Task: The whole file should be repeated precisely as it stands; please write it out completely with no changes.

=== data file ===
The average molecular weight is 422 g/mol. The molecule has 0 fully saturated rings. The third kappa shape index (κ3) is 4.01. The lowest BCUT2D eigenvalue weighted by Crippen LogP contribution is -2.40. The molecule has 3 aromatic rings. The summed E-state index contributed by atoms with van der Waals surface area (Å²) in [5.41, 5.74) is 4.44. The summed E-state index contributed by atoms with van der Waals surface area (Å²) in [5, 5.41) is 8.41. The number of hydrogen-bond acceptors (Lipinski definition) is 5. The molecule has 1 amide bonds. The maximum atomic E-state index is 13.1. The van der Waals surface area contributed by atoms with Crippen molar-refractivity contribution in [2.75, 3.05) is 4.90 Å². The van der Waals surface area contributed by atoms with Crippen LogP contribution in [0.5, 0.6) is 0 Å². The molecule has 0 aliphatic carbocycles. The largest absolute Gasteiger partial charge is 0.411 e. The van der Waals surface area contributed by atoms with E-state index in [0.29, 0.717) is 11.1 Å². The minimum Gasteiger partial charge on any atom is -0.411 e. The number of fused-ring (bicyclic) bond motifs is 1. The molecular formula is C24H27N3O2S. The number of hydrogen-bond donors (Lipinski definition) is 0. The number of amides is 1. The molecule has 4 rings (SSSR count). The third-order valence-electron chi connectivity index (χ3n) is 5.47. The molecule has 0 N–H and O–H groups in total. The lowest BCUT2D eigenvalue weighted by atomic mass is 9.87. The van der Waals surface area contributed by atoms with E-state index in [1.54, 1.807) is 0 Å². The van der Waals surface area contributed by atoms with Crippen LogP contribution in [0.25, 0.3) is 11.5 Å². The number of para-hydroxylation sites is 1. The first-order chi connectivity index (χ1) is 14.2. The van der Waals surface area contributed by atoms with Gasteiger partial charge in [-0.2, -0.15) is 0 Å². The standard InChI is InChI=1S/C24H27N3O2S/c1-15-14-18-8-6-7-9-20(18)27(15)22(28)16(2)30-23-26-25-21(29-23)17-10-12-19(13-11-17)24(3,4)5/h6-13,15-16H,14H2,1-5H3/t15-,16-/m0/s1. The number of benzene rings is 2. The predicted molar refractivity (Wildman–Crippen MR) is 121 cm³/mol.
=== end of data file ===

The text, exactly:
The average molecular weight is 422 g/mol. The molecule has 0 fully saturated rings. The third kappa shape index (κ3) is 4.01. The lowest BCUT2D eigenvalue weighted by Crippen LogP contribution is -2.40. The molecule has 3 aromatic rings. The summed E-state index contributed by atoms with van der Waals surface area (Å²) in [5.41, 5.74) is 4.44. The summed E-state index contributed by atoms with van der Waals surface area (Å²) in [5, 5.41) is 8.41. The number of hydrogen-bond acceptors (Lipinski definition) is 5. The molecule has 1 amide bonds. The maximum atomic E-state index is 13.1. The van der Waals surface area contributed by atoms with Crippen molar-refractivity contribution in [2.75, 3.05) is 4.90 Å². The van der Waals surface area contributed by atoms with Crippen LogP contribution in [0.5, 0.6) is 0 Å². The molecule has 0 aliphatic carbocycles. The largest absolute Gasteiger partial charge is 0.411 e. The van der Waals surface area contributed by atoms with E-state index in [0.29, 0.717) is 11.1 Å². The minimum Gasteiger partial charge on any atom is -0.411 e. The number of fused-ring (bicyclic) bond motifs is 1. The molecular formula is C24H27N3O2S. The number of hydrogen-bond donors (Lipinski definition) is 0. The number of amides is 1. The molecule has 4 rings (SSSR count). The third-order valence-electron chi connectivity index (χ3n) is 5.47. The molecule has 0 N–H and O–H groups in total. The lowest BCUT2D eigenvalue weighted by atomic mass is 9.87. The van der Waals surface area contributed by atoms with E-state index in [1.54, 1.807) is 0 Å². The van der Waals surface area contributed by atoms with Crippen LogP contribution in [0.25, 0.3) is 11.5 Å². The number of para-hydroxylation sites is 1. The first-order chi connectivity index (χ1) is 14.2. The van der Waals surface area contributed by atoms with Gasteiger partial charge in [-0.2, -0.15) is 0 Å². The standard InChI is InChI=1S/C24H27N3O2S/c1-15-14-18-8-6-7-9-20(18)27(15)22(28)16(2)30-23-26-25-21(29-23)17-10-12-19(13-11-17)24(3,4)5/h6-13,15-16H,14H2,1-5H3/t15-,16-/m0/s1. The number of benzene rings is 2. The predicted molar refractivity (Wildman–Crippen MR) is 121 cm³/mol.